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Central Florida Ducks

Florida Mottled Ducks

Here are some of the commonly seen ducks here in The Villages during the Winter and early Spring months (some do stay all year long).  Please click on the thumbnail image to see the slightly larger version of the photo.  Enjoy!

Blue-winged Teal Ducks

Hooded Merganser Ducks

Mallard Ducks

 

 

Northern Shoveler Ducks

Lesser Scaup Ducks

Mallard Ducks

Almost Wordless Thursday: Wading Birds

Great Egret

These photos were taken last week in The Villages, FL.  Please click on the thumbnail image to see the slightly larger version of the photo.  Enjoy!

Little Blue Heron

Great Blue Heron, Tri-colored Heron &  Double Crested Cormorants

Snowy Egret

 

 

 

Great Egret

Snowy Egret

Great Blue Heron

The Bald Eagle Family

Southern Bald Eagles are resident here in The Villages, FL.  This family were spotted at the Nancy Lopez Legacy Golf Course on the electric towers near the Mulberry Dog Park.  The parent eagles and one of the two eaglets of this family were perched on three different towers when I recently was out bird watching.  Please click on the thumbnail image to see the slightly larger version of the photo.  Wishing everyone a happy St. Patrick’s Day!  Enjoy!

Male Red-winged Blackbirds

Male Red-winged Blackbirds are very attractive songbirds!   They are black in color with a bright yellow and orange-red patch on the shoulder area of each wing.  The hens are a brown color without the colorful patch of yellow and red.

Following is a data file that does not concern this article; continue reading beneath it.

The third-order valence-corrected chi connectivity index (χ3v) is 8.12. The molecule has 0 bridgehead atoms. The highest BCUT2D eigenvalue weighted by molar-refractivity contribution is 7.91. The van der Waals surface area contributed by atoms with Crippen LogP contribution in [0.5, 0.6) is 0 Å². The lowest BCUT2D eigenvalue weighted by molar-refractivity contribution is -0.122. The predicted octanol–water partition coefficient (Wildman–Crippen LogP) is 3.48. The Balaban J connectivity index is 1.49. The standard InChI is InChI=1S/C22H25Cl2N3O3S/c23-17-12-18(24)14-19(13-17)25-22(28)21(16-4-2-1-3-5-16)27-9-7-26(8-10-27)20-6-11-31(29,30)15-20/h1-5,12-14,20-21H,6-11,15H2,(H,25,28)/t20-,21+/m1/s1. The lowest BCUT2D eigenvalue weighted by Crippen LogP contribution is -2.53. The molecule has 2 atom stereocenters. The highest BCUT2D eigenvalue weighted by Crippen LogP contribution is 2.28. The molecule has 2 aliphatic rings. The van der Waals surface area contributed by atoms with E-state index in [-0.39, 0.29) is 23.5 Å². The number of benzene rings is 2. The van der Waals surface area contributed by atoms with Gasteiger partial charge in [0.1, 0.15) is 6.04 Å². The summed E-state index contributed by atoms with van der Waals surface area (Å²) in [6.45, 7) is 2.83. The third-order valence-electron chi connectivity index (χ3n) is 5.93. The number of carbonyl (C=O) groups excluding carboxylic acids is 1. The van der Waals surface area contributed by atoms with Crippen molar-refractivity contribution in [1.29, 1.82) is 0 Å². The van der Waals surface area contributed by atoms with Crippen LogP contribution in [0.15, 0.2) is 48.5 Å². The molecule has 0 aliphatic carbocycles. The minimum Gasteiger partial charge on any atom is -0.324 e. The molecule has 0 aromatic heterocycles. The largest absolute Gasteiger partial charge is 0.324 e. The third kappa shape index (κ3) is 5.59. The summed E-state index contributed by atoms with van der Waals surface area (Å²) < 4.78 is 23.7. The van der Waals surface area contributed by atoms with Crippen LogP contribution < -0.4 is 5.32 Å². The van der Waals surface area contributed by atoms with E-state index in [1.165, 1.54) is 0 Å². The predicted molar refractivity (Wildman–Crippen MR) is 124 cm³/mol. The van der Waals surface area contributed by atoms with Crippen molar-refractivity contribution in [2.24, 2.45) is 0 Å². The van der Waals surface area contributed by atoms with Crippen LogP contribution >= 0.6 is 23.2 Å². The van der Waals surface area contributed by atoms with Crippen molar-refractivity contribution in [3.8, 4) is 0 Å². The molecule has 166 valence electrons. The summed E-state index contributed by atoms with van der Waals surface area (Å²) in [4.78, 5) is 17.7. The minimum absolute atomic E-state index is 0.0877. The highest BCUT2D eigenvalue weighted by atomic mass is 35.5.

Red-winged blackbirds are mainly seen around bodies of fresh water.  They seem to thrive around marshes and enjoy eating the seeds of aquatic plants as well as many insects.  The males have a buzzy loud song that is memorable.  I always enjoy spotting these rather pretty songbirds!  Please click on the thumbnail image to see the slightly larger version of the photo.  Enjoy!

 

 

The Red-shouldered Hawk Visits

This Red-shouldered Hawk has recently moved into my neighborhood.  Transitory flocks of Cedar Waxwings are here feasting on the last of the Holly Berries, so it may be having many smaller birds nearby is what attracted this hawk to the neighborhood.  There also will soon be new ducklings at our neighborhood park lake.  Our neighborhood has many large trees which also suits the hawks.

This hawk was photographed on the front lawn of a home, and was looking at and consuming a very small bit of prey – likely a small mouse.  These birds of prey are carnivorous and hunt for small rodents, snakes, lizards, songbirds, ducklings, and eggs.  Please click on the thumbnail image to see the slightly larger version of the photo.  Enjoy!

Almost Wordless Wildlife

Mallard Ducks

Please click on the thumbnail image to see the slightly larger version of each of these photos I recently took here in The Villages, Florida.  Enjoy!

Belted Kingfisher

American White Pelicans & Sea Gulls

Snowy Egrets & Double-crested Cormorants

 

Drake Lesser Scaup Duck

White Ibis

Anhinga

Wood Storks (Up Close)

Wood Storks have been spotted here in The Villages at Glenwood Country Club pond, at Freedom Pointe Lake, and at Lake Mira-mar.  The two I saw at Lake Mira-mar were quite curious and came up close to me when I shot the photo from the golf cart (hence the close-ups).  I think tourists are still feeding the White Ibis and Wood Storks at Lake Mira-mar which is at Spanish Springs which is why the storks have lost fear of people and beg.  Sad.  Yes there is a sign telling people not to feed the birds but some still do so.  I do not.